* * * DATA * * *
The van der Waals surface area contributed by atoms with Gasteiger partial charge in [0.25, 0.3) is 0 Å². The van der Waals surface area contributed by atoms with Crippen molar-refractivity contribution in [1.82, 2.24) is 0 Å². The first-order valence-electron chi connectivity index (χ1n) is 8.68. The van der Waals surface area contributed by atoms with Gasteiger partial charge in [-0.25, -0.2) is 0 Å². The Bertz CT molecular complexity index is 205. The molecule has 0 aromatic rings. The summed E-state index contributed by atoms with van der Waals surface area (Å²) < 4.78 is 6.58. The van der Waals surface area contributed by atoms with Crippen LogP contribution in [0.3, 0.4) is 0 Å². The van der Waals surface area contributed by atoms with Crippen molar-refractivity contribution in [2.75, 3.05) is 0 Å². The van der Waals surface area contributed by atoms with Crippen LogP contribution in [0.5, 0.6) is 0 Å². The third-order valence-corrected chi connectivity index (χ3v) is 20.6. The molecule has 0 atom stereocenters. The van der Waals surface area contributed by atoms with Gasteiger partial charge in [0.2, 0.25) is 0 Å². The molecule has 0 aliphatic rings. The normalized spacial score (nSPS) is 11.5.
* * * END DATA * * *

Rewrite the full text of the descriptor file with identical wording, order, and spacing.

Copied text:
The van der Waals surface area contributed by atoms with Gasteiger partial charge in [0.25, 0.3) is 0 Å². The van der Waals surface area contributed by atoms with Crippen molar-refractivity contribution in [1.82, 2.24) is 0 Å². The first-order valence-electron chi connectivity index (χ1n) is 8.68. The van der Waals surface area contributed by atoms with Gasteiger partial charge in [-0.25, -0.2) is 0 Å². The Bertz CT molecular complexity index is 205. The molecule has 0 aromatic rings. The summed E-state index contributed by atoms with van der Waals surface area (Å²) < 4.78 is 6.58. The van der Waals surface area contributed by atoms with Crippen LogP contribution in [0.3, 0.4) is 0 Å². The van der Waals surface area contributed by atoms with Crippen molar-refractivity contribution in [2.75, 3.05) is 0 Å². The van der Waals surface area contributed by atoms with Crippen LogP contribution in [0.5, 0.6) is 0 Å². The third-order valence-corrected chi connectivity index (χ3v) is 20.6. The molecule has 0 atom stereocenters. The van der Waals surface area contributed by atoms with Gasteiger partial charge in [0.2, 0.25) is 0 Å². The molecule has 0 aliphatic rings. The normalized spacial score (nSPS) is 11.5.